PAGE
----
Many pages have been blackened in recent weeks with remarks about this book. It seemed important to me to read it, as I spent eight years surrounded by the dark arts of spin, smear and briefing, scarcely engaging in any of them myself. My thoughts turned at the time to murder rather than character assassination, but I managed to restrain myself from that too. Such is politics. I confess myself a Blairite, which I was not when Tony became leader in 1994, nor when the Labour Government was formed in 1997, which election saw me into Parliament, one of precisely six Labour women not selected from an all-woman shortlist, though that is by the by. So the cohort around Gordon Brown during the decade covered by this book, 1999-2009, was unknown to me, both personally and in their various doings. No, comrades, I became a Blairite because of the Labour Government, and not the other way round. And especially because of the Chicago Doctrine after 1999, though again it took me a while, as a backbencher far from the inner circles of government, to understand the implications of that doctrine for both UK foreign policy and the world. But that again is another story, and not one McBride concerns himself with here.
The book is well written, and approximately the first two-thirds of it are utterly fascinating in terms of what they reveal about spin, smear and the dark arts in general. Not who was smeared, who briefed against and so on - anyone in politics who read the papers in those days could see in any story who was being briefed against and approximately by whom. Of course it’s different now, and in many ways more transparent, as we don’t have to wait for the next morning’s papers or that day’s Evening Standard to see the stories and the briefings and the latest poison in the diary columns - they get Tweeted in our faces every minute.
McBride explains himself very clearly at the very start of the book. He could not abide defeat. Not at all. If he couldn’t win by fair means, in college football or in anything else, he would win by foul. That tells you what you need to know about his tactics and attitude. It is clearly combined with immense energy (an underrated quality in politics: there are many who have failed for lack of it) and huge talent for dealing with information. I started my (so-called) career as a civil servant, not, obviously, in the fast stream as McBride did, but as a translator in the intelligence services, and the obstacles to promotion for anyone who was not exactly like their boss and their boss’s boss, then as now, were almost insurmountable. But McBride came through that. And then let himself be politicised, while remaining a civil servant. And was brought down by Guido, says Guido. I think Dolly Draper had a hand in it, but hey, what do the details matter at this late stage. You could argue that the politicisation was not his call, but Gordon Brown’s. Maybe. But by their works shall ye know them.
I enjoyed the book greatly, especially for the honesty (a rarity in any memoir of a life in politics) and self-deprecation (ditto) and the wit. He says of one candidate that his political views in relation to same-sex relationships were “closer to Leviticus than Liberace”. I loved that. He exposes, intentionally or not, the Ed Balls doublethink: in 2000, when truckers were blockading Britain in search of greater subsidies for polluters, McBride quotes Balls as saying “We’re cutting duty … because it’s the right thing to do and it’s good for the environment”.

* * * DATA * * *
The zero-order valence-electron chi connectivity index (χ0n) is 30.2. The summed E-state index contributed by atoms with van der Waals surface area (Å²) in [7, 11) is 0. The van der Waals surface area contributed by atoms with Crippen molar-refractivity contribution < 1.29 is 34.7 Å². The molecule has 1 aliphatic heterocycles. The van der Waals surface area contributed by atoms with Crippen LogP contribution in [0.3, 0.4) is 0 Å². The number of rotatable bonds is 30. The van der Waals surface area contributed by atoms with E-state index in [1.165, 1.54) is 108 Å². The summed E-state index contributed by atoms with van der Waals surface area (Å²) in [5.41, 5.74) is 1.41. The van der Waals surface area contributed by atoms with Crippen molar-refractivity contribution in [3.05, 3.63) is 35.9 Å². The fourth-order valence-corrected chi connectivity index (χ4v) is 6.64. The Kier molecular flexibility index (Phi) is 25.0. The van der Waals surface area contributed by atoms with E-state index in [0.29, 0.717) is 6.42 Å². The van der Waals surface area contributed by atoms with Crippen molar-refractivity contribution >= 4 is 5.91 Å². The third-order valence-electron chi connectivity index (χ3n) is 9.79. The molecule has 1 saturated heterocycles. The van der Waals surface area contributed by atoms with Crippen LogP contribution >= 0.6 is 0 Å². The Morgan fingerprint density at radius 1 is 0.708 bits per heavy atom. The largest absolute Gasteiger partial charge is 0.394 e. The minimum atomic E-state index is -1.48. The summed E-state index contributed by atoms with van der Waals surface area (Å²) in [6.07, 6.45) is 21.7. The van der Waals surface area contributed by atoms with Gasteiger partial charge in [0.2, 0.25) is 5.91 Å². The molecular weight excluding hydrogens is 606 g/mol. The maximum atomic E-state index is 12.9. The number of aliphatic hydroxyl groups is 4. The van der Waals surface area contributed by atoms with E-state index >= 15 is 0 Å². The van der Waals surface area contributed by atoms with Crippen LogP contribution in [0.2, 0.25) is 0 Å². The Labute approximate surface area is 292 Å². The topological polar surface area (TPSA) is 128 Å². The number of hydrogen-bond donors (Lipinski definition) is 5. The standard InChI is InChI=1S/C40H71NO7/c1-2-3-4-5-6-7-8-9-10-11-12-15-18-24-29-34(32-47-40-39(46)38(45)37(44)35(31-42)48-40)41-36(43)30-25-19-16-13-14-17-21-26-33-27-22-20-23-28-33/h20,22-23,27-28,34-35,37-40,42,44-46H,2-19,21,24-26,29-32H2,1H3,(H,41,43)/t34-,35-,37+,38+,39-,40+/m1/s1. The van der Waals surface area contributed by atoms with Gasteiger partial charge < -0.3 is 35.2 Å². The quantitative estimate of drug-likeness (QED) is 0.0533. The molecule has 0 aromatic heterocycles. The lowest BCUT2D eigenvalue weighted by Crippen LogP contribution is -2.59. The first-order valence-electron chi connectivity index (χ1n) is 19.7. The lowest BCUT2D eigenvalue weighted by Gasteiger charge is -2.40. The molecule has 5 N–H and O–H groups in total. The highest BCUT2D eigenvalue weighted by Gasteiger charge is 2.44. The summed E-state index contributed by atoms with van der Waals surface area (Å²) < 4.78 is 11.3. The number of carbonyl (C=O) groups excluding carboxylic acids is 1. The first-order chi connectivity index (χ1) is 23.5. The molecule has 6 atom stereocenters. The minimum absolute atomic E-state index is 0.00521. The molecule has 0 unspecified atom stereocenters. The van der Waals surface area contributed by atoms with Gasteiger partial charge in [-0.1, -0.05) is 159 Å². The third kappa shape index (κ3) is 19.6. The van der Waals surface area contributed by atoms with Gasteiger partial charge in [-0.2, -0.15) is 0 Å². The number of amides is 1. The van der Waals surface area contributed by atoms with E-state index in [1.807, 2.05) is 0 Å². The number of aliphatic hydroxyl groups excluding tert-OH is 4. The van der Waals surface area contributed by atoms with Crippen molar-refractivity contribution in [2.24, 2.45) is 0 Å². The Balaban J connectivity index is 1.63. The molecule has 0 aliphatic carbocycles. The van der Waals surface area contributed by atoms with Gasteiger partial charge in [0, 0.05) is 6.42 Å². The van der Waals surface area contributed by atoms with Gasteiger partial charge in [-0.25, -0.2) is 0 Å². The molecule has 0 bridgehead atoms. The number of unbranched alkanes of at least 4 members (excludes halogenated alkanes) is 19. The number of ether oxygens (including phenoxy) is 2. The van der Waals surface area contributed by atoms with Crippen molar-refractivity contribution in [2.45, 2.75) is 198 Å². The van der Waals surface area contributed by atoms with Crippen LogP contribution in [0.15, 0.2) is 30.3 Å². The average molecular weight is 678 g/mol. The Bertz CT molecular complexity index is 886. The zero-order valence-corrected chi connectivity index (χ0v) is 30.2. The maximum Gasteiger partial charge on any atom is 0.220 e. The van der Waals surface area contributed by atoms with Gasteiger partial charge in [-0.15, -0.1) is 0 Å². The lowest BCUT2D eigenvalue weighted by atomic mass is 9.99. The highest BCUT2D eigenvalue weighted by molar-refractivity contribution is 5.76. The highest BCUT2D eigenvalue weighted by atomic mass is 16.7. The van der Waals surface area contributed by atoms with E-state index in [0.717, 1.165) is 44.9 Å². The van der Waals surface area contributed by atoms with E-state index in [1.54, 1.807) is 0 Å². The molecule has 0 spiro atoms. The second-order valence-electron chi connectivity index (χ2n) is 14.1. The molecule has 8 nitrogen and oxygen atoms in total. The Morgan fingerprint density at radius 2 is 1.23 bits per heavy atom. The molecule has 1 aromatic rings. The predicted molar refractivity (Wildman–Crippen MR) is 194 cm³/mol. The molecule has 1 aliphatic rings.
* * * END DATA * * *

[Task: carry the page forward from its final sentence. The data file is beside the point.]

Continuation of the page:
McBride sounds a little quaint sometimes when writing about those times, or perhaps in bad faith, depending how charitable you are minded to be. When little Fraser Brown was diagnosed with cystic fibrosis, he says “a spin doctor today would say there was no public interest and demand an injunction”. He says “These tactics were largely unknown back in 2006”. Were they? Hmmm.
“The number of voters in their constituencies and councils who would never vote Labour again as long as George W. Bush’s wingman remained in Downing Street.” Oh, right. And the 2005 election? After Iraq? With Tony as leader? Eh, Damian? *sound of tumbleweed*
“Gordon … got [Tony] his final year in power … the unceremonious immediate ousting of Labour’s most successful leader [Harold Wilson won more elections. Ed.] would have been a terrible scar for the party to bear, in the same way that Margaret Thatcher’s removal affected the Tories for years afterwards.” No. The situation, and the parties, were different. What happened when Tony was removed was that there was no longer a Labour Government after the next election. Obviously. And that a lot of Blairite former ministers and henchpeople were cast into the outer darkness. And that the barking mad Cuba-loving Saddam Hussein fans in the Labour General Committees up and down the land felt happy and safe, in opposition once again. That’s it.
I didn’t know Gordon said this, according to McBride: “The truth might hurt you, but it’s the lie that kills you.” Ain’t that the truth.
Gordon as PM: “Gordon’s previous reliance on set-piece moments like the Budget [normally listened to in silence, Ed.], and the drawn-out decision-making that led up to them, was fundamentally unsuited to the fast-paced and usually random nature of events in No. 10”.
Bob Shrum, when Gordon was deciding not to go to the country in 2007, told the meeting, “Well, if the worst comes to the worst and you only get three more years, there’s a lot you can do in three years. Jack Kennedy only had three years.” Which, McBride seems to say, clinched the issue, and “Gordon walked out of the room and didn’t look back. And that was that.”
Hilarious too on Gordon’s general personal and especially sartorial ineptitude. Terrifying on the Milibands. Given that Ed looks likely at the time of writing to be the next Prime Minister. Be afraid. Be very afraid,
Thanks, Damian (we have never met, readers) for this book. Keep the royalties, and move on.